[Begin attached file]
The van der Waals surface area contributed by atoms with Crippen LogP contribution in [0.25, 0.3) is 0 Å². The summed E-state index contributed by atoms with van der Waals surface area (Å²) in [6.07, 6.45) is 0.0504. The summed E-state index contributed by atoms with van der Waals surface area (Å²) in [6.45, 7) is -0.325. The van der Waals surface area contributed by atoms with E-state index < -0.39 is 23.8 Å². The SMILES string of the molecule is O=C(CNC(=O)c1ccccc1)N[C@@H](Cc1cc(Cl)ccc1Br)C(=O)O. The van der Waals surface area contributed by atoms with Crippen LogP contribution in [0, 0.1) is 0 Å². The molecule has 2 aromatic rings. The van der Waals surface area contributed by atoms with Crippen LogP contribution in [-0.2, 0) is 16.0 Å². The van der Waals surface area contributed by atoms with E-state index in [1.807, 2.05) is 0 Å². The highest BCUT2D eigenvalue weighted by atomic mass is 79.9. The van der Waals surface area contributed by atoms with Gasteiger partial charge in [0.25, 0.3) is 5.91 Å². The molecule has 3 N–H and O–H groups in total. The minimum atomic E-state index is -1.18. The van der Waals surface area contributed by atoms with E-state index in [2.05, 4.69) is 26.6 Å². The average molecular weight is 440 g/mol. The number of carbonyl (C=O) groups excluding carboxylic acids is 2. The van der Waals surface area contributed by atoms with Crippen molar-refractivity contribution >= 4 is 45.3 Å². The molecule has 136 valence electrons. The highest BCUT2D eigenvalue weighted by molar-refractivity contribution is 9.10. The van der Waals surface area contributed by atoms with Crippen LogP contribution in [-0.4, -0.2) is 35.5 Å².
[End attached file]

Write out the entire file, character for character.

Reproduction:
The van der Waals surface area contributed by atoms with Crippen LogP contribution in [0.25, 0.3) is 0 Å². The summed E-state index contributed by atoms with van der Waals surface area (Å²) in [6.07, 6.45) is 0.0504. The summed E-state index contributed by atoms with van der Waals surface area (Å²) in [6.45, 7) is -0.325. The van der Waals surface area contributed by atoms with E-state index < -0.39 is 23.8 Å². The SMILES string of the molecule is O=C(CNC(=O)c1ccccc1)N[C@@H](Cc1cc(Cl)ccc1Br)C(=O)O. The van der Waals surface area contributed by atoms with Crippen LogP contribution in [0, 0.1) is 0 Å². The molecule has 2 aromatic rings. The van der Waals surface area contributed by atoms with Crippen LogP contribution in [-0.2, 0) is 16.0 Å². The van der Waals surface area contributed by atoms with E-state index in [1.807, 2.05) is 0 Å². The highest BCUT2D eigenvalue weighted by atomic mass is 79.9. The van der Waals surface area contributed by atoms with Gasteiger partial charge in [0.25, 0.3) is 5.91 Å². The molecule has 3 N–H and O–H groups in total. The minimum atomic E-state index is -1.18. The van der Waals surface area contributed by atoms with E-state index in [2.05, 4.69) is 26.6 Å². The average molecular weight is 440 g/mol. The number of carbonyl (C=O) groups excluding carboxylic acids is 2. The van der Waals surface area contributed by atoms with Crippen molar-refractivity contribution >= 4 is 45.3 Å². The molecule has 136 valence electrons. The highest BCUT2D eigenvalue weighted by molar-refractivity contribution is 9.10. The van der Waals surface area contributed by atoms with Crippen LogP contribution in [-0.4, -0.2) is 35.5 Å².